I feel like having another baby just so I have one of my children born at the maternal centre at Mulago National Referral Hospital, which is yet to be commissioned. The mighty walls and high raised pillars exude elegance and an infrastructure built for generations. The windows are cut to exact fits and in ample size to allow natural ventilation and lighting.
The coating – white, grey and orange – allows a visual of beauty and dominance. The landscaping and walkways are relaxing even just to look at – fit for the purpose, especially for those waiting on a newborn with thoughts of nothing can go wrong. I will be first on the queue when it is ready for interior viewing.
According to the government, the hospital will handle obstetric and gynaecological cases, with abilities to deal with reproductive system-related cancers. It will have newborn wards with intensive care units. It will also have a private wing. With a 450-bed capacity, the Mulago Women’s Centre is shaping out not only to be Africa’s biggest women-specialty facility, but also a dazzling beauty that every Ugandan should be proud of and strive to protect jealously. It is simply well done!
My office at the Makerere University school of Public Health overlooks this new hospital complex.
Through my window, I have seen the structure raised from ground to several floors, initially generating rumbling noise of a construction site that often brought me headache. However, what has come out of this ‘noise’ has made me believe that the noise was worth bearing. I no longer feel the headache now.
It must be the beauty my neighbour has become. I can only imagine how it will look just before commissioning. Indeed, sometimes I wish I would have just one more chance to enjoy the imaginary comfort of having to give birth at this facility or at least of fathering a child born here.
I really hope that in there will also be soft-spoken and caring nurses who will treat the mothers and babies with comfort and dignity.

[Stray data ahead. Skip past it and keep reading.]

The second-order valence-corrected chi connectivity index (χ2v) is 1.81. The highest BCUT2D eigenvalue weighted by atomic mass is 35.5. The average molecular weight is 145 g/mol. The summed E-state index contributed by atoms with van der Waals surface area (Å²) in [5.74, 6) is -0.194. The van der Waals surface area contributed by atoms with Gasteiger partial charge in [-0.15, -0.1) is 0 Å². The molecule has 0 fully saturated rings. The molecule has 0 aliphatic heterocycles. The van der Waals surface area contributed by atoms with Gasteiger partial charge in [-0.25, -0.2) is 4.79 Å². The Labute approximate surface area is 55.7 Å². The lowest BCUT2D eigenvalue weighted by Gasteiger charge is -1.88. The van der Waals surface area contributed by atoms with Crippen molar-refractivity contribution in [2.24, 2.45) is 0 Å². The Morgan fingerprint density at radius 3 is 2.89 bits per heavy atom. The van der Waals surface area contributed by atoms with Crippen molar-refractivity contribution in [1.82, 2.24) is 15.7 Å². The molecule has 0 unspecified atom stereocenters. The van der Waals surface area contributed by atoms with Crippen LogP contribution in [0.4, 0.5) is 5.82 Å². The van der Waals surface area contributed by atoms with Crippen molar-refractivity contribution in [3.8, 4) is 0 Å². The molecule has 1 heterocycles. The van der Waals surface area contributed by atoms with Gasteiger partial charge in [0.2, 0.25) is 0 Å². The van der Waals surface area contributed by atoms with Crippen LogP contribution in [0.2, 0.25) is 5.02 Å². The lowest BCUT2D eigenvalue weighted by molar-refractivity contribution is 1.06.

The thought of all this makes me want to quickly take on a new career- “a new government hospitals’ tour guide.” I can’t imagine the pride I would feel taking you around this hospital. I swear I would protest if for some crazy reason, my employer decided to shift my office.
Uganda’s health system has indeed evolved in many positive ways over the past three decades. A growing partnership with the private sector is one of such strides of growth. With the growth of the private sector, a few Ugandans have had the chance to enjoy a somewhat similar hospital environment.
I am talking of the likes of CURE children’s hospital in Mbale Town, which by the way is just opposite my parents’ home, that was my first beholding of a beautifully done and maintained hospital, its truly a place where health is recovered. Around Kampala, such private hospitals are springing up. And now with the upcoming Agha Khan Teaching Hospital, the sky is the only limit for us.
Nonetheless, these also have quality maintenance challenges and some of them are struggling just like a lot of our public hospitals.
One of the sights I hate in public hospitals is patients lying around on floors in distress, exuding a message of hopelessness in a place that should be full of hope. As I sat at the window of my office, my mind couldn’t stop bothering me with thoughts of the long running culture of poor maintenance of public health facilities.
Reality started to sink in fast regardless of how hard I fought it off. The million-dollar question is, how shall our maternal super centre be fortified from the likes of faulty equipment, broken walls and floors, leaking roofs, blocked toilets, drug and supplies stockouts, low staffing, blood and supplies shortages, limited funding, water and power cuts and the list is unending.
Should we privatise the centre? That will raise uncontrollable dust given the way it did when talks of Ugandans having to pay for the services here were leaked. But what should we do then, can we learn something from private hospitals?
As I end, personal integrity, an excellence attitude, servanthood and high level of discipline are needed if meaningful change is to take root within our health system.
These must be built on a back bone of a strong and inclusive management structure to provide high quality and responsive health services.
Mr Tetui is a health systems researcher,
Makerere University School of Public Health.